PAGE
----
The video ends, reminding students what they have learned.

Video 2: Presents and Shopping: Adding Several Numbers

The video starts with Boddle introducing what the students will learn: how to add up to 4 two-digit numbers. First, we look at a few practice word problems.

“Jane is celebrating her birthday. She received 2 gifts from her neighbors, 12 gifts from her classmates, and 3 gifts from her family. How many gifts does she have in all?”

To solve this, we must place the numbers in a column.

1.       2
1 2
+   3   Add the ones side first.
1. We have 2 + 2, which equals 4.
2. And then we add 4 plus 3, which equals 7.
a. Note we added 2 numbers at a time to make it easier.
3. Then we move to the tens place, which only has 1, so we bring it down.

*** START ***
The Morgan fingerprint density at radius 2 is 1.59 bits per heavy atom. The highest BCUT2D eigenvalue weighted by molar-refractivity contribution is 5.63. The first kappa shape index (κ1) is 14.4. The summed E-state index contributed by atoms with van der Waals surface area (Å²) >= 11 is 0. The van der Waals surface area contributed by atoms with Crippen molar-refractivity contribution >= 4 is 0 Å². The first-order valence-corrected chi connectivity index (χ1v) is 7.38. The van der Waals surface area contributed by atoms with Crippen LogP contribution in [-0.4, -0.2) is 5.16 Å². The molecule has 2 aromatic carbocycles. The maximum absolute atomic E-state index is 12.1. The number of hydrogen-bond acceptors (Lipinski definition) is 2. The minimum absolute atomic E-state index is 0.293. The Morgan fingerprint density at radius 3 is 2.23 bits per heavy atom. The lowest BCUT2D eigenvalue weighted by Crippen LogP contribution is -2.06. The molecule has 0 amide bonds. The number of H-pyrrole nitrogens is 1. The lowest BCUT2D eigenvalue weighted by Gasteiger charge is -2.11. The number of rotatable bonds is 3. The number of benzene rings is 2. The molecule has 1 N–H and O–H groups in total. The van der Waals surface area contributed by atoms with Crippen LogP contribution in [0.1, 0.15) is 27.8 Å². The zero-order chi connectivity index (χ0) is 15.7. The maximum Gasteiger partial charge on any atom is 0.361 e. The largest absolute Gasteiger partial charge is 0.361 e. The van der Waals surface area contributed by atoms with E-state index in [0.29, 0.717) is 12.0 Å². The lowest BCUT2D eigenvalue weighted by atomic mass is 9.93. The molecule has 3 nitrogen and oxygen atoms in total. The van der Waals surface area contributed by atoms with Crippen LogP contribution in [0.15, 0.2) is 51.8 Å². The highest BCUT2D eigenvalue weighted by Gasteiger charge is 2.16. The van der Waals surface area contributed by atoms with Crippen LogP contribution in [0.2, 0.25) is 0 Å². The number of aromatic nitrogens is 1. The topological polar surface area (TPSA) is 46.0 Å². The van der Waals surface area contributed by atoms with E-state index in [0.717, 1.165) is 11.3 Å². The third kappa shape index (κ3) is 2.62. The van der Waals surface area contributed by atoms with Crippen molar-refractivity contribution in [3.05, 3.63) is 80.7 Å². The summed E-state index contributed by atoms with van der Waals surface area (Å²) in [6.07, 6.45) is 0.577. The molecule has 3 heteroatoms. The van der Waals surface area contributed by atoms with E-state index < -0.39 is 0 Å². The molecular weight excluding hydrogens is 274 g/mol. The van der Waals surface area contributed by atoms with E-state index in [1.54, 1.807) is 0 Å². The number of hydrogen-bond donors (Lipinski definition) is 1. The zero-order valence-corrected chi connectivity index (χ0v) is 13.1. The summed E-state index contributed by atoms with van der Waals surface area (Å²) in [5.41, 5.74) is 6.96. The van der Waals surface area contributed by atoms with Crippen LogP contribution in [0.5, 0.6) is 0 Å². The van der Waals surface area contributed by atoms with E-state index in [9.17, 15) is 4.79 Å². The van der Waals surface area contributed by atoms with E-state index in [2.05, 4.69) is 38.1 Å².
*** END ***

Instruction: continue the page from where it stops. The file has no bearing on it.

4. Jane has 17 gifts in total.

The next problem states, “Leo shopped for some clothes. He bought a jacket for \$32, a shirt for \$10, and a pair of socks for \$2. How much did he spend in total?”

To solve this, we must place the numbers in a column.

1.     3 2
1 0
+     2  Add the ones side first.
1. We can skip the 0, and simply add 2 + 2, which is 4.
2. Next, we move to the tens place.
3. 3 + 1 = 4
4. Leo spent \$44 in total.

After, Boddle moves on and has students practice adding 4 numbers. The first problem is 18 + 22 + 5 + 15. Like before, writing the numbers in a column helps.

1. First add the ones: 8 + 2 + 5 + 5
a. 8 + 2 = 10
b. 10 + 5 = 15
c. 15 + 5 = 20
2. We can only write one digit per place value, so we bring the 0 down, and bring the 2 to the tens place.
3. Then, add the tens, including the new 2.
a. 2 + 1 = 3
b. 3 + 2 = 5
c. 5 + 1 = 6

Before Boddle leaves, she gives a few helpful reminders. When adding several numbers,

1. Write the numbers in a column;
2. Add the ones first, making sure to add 2 digits at a time–then proceed with the tens;
3. Only 1 digit can be written per place value.

That’s the end of the lesson. See you next time!